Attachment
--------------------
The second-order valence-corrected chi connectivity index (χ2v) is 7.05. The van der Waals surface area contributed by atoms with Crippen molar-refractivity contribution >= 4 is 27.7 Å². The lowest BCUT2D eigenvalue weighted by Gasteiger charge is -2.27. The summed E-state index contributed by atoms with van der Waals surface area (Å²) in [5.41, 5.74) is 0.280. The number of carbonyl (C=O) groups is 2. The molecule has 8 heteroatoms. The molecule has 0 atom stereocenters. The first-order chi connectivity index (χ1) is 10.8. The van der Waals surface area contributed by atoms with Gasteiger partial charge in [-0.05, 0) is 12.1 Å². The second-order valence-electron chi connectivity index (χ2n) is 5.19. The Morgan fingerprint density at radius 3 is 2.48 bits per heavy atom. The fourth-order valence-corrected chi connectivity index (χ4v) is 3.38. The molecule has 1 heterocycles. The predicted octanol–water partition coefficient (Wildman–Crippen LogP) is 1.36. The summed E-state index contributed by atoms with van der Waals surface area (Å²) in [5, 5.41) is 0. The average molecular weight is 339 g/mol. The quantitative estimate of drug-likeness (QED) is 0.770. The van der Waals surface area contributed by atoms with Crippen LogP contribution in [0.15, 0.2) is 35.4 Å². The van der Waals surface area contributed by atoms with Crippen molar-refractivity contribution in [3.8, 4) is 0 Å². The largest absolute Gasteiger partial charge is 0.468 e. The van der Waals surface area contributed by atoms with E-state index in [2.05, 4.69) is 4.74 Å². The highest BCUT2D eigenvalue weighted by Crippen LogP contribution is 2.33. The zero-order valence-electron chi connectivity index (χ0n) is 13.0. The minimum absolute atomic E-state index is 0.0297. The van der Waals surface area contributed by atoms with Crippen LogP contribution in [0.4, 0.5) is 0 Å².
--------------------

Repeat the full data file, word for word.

The second-order valence-corrected chi connectivity index (χ2v) is 7.05. The van der Waals surface area contributed by atoms with Crippen molar-refractivity contribution >= 4 is 27.7 Å². The lowest BCUT2D eigenvalue weighted by Gasteiger charge is -2.27. The summed E-state index contributed by atoms with van der Waals surface area (Å²) in [5.41, 5.74) is 0.280. The number of carbonyl (C=O) groups is 2. The molecule has 8 heteroatoms. The molecule has 0 atom stereocenters. The first-order chi connectivity index (χ1) is 10.8. The van der Waals surface area contributed by atoms with Gasteiger partial charge in [-0.05, 0) is 12.1 Å². The second-order valence-electron chi connectivity index (χ2n) is 5.19. The Morgan fingerprint density at radius 3 is 2.48 bits per heavy atom. The fourth-order valence-corrected chi connectivity index (χ4v) is 3.38. The molecule has 1 heterocycles. The predicted octanol–water partition coefficient (Wildman–Crippen LogP) is 1.36. The summed E-state index contributed by atoms with van der Waals surface area (Å²) in [5, 5.41) is 0. The average molecular weight is 339 g/mol. The quantitative estimate of drug-likeness (QED) is 0.770. The van der Waals surface area contributed by atoms with Crippen LogP contribution in [0.15, 0.2) is 35.4 Å². The van der Waals surface area contributed by atoms with Crippen molar-refractivity contribution in [3.8, 4) is 0 Å². The largest absolute Gasteiger partial charge is 0.468 e. The van der Waals surface area contributed by atoms with E-state index in [2.05, 4.69) is 4.74 Å². The highest BCUT2D eigenvalue weighted by Crippen LogP contribution is 2.33. The zero-order valence-electron chi connectivity index (χ0n) is 13.0. The minimum absolute atomic E-state index is 0.0297. The van der Waals surface area contributed by atoms with Crippen LogP contribution in [0.4, 0.5) is 0 Å².